If you are a consistent reader of the blog posts from the Law Office of Bryan Fagan, PLLC, then you know that your attorneys are big fans of mediation. Mediation is when two parties to a legal case can attend a formal negotiation session using a mediator to coordinate and communicate settlement offers. The purpose of mediation is to settle any outstanding issues in your case and avoid spending the time, money, and resources that it takes to go to trial. While not every divorce can be settled in mediation, the majority are.
In southeast Texas, courts in many counties mandate that you attend mediation before requesting a hearing or trial. I have even seen judges who do not believe that enough progress was made in the first mediation session, and as a result, a second was ordered. It’s amazing what getting people into a controlled environment can do for the ability of a case to settle. What may have seemed like insurmountable issues before may now seem within reach of settling?
Mediation may not be appropriate when the other party to your divorce has exerted an inappropriate level of force towards you that has led to an uneven balance of power. For instance, it may not be safe for you to attend a mediation session where your abusive spouse will also be present. While protections can be put in place to keep you and your spouse separated, there are no safeguards that can be 100% effective. Today’s blog post from the Law Office of Bryan Fagan, PLLC, will discuss why mediation may not be appropriate or effective in your divorce.
The reasons why your attorney may advise you against mediating
A condition that pretty much has to be in place before the mediation session begins is the ability of you and your spouse to communicate about the significant issues in your case. It is usual for divorcing spouses’ to have strained lines of communication and for you not to see eye to eye on every subject associated with your case. It is also customary to be skeptical of you and your spouse’s abilities to come together to settle your case, given your personal history and the circumstances associated with your case.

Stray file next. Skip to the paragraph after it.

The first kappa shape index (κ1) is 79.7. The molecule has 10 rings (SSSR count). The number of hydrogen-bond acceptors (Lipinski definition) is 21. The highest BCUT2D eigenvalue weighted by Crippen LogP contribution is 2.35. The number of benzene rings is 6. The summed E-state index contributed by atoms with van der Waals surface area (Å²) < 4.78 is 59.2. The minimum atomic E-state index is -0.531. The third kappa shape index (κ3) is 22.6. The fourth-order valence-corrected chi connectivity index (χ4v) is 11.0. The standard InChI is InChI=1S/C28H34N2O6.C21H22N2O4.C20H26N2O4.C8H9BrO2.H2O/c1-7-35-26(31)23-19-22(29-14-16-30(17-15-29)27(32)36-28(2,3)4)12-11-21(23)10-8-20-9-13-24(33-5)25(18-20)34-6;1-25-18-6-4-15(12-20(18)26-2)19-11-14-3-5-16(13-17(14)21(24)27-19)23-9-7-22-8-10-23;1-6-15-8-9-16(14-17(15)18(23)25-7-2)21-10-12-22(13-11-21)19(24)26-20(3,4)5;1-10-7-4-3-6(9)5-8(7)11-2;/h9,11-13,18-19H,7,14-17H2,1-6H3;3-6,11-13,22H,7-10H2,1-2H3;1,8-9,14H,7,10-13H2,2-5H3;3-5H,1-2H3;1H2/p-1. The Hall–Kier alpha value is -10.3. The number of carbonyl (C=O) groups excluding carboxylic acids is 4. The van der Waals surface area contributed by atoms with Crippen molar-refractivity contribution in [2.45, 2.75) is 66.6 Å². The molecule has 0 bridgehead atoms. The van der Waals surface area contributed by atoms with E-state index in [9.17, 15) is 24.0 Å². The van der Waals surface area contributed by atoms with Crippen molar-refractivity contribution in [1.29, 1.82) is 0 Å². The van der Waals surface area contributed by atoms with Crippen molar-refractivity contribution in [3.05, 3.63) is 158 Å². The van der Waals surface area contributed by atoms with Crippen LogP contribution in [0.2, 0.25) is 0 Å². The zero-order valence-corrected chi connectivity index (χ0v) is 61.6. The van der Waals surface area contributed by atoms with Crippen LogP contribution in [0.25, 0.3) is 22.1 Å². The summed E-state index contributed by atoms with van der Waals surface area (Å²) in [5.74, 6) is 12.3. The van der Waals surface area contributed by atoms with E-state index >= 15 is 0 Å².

However, what is also expected in a divorce is having your spouse, and you progress those communication skills in mediation. While you will not be communicating with one another directly, you will be communicating your values and positions to your spouse through settlement offers and counter-offers. The mediator will help you see where your spouse is coming from and add perspective as to how to approach the offer/counter-offer.
Suppose you and your spouse are not in a position where you can be expected to develop or enhance your communication skills (even indirectly). In that case, mediation may not be a worthwhile endeavor to pursue in your divorce. This goes above and beyond any personal safety concerns regarding being physically close to your spouse.
If you have been the victim of abuse at the hands of your spouse, then they likely have some degree of physical, emotional, and relational control over you. As such, you run the risk of agreeing to settlement terms due to fear and intimidation. Your attorney should understand this and decline any invitation from your spouse’s attorney to attend a mediation session. If your judge typically mandates that mediation is attended, a motion should be filed to waive this requirement based on your particular circumstances.